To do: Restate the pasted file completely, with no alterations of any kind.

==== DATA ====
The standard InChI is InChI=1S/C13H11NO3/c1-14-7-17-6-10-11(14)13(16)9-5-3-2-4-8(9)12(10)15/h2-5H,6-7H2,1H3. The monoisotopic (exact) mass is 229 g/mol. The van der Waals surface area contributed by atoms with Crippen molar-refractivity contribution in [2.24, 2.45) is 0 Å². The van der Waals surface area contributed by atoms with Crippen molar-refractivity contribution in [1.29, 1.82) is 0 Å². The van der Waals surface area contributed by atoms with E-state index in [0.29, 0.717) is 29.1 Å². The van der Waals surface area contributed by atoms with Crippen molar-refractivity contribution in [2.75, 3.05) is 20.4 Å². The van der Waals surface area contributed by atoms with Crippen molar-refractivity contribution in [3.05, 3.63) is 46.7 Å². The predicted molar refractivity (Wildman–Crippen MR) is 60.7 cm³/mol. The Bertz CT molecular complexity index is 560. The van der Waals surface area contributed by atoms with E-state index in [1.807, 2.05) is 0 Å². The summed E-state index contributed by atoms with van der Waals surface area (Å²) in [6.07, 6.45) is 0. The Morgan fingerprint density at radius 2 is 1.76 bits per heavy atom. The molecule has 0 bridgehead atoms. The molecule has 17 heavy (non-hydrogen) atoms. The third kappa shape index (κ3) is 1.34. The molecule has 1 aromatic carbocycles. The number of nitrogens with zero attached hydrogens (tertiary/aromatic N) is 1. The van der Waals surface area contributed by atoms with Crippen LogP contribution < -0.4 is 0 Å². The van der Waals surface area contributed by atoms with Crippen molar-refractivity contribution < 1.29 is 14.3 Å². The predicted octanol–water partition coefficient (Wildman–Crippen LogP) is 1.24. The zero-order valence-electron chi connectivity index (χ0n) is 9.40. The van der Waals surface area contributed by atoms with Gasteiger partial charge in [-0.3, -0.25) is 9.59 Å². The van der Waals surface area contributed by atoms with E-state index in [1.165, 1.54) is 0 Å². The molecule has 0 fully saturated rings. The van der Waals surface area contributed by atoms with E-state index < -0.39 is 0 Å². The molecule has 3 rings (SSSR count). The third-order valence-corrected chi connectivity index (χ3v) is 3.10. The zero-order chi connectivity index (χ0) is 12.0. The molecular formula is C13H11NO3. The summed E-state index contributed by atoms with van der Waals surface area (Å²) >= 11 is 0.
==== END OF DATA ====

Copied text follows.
The standard InChI is InChI=1S/C13H11NO3/c1-14-7-17-6-10-11(14)13(16)9-5-3-2-4-8(9)12(10)15/h2-5H,6-7H2,1H3. The monoisotopic (exact) mass is 229 g/mol. The van der Waals surface area contributed by atoms with Crippen molar-refractivity contribution in [2.24, 2.45) is 0 Å². The van der Waals surface area contributed by atoms with Crippen molar-refractivity contribution in [1.29, 1.82) is 0 Å². The van der Waals surface area contributed by atoms with E-state index in [0.29, 0.717) is 29.1 Å². The van der Waals surface area contributed by atoms with Crippen molar-refractivity contribution in [2.75, 3.05) is 20.4 Å². The van der Waals surface area contributed by atoms with Crippen molar-refractivity contribution in [3.05, 3.63) is 46.7 Å². The predicted molar refractivity (Wildman–Crippen MR) is 60.7 cm³/mol. The Bertz CT molecular complexity index is 560. The van der Waals surface area contributed by atoms with E-state index in [1.807, 2.05) is 0 Å². The summed E-state index contributed by atoms with van der Waals surface area (Å²) in [6.07, 6.45) is 0. The Morgan fingerprint density at radius 2 is 1.76 bits per heavy atom. The molecule has 0 bridgehead atoms. The molecule has 17 heavy (non-hydrogen) atoms. The third kappa shape index (κ3) is 1.34. The molecule has 1 aromatic carbocycles. The number of nitrogens with zero attached hydrogens (tertiary/aromatic N) is 1. The van der Waals surface area contributed by atoms with Crippen LogP contribution < -0.4 is 0 Å². The van der Waals surface area contributed by atoms with Crippen molar-refractivity contribution < 1.29 is 14.3 Å². The predicted octanol–water partition coefficient (Wildman–Crippen LogP) is 1.24. The zero-order valence-electron chi connectivity index (χ0n) is 9.40. The van der Waals surface area contributed by atoms with Gasteiger partial charge in [-0.3, -0.25) is 9.59 Å². The van der Waals surface area contributed by atoms with E-state index in [1.165, 1.54) is 0 Å². The molecule has 0 fully saturated rings. The van der Waals surface area contributed by atoms with E-state index < -0.39 is 0 Å². The molecule has 3 rings (SSSR count). The third-order valence-corrected chi connectivity index (χ3v) is 3.10. The zero-order chi connectivity index (χ0) is 12.0. The molecular formula is C13H11NO3. The summed E-state index contributed by atoms with van der Waals surface area (Å²) >= 11 is 0.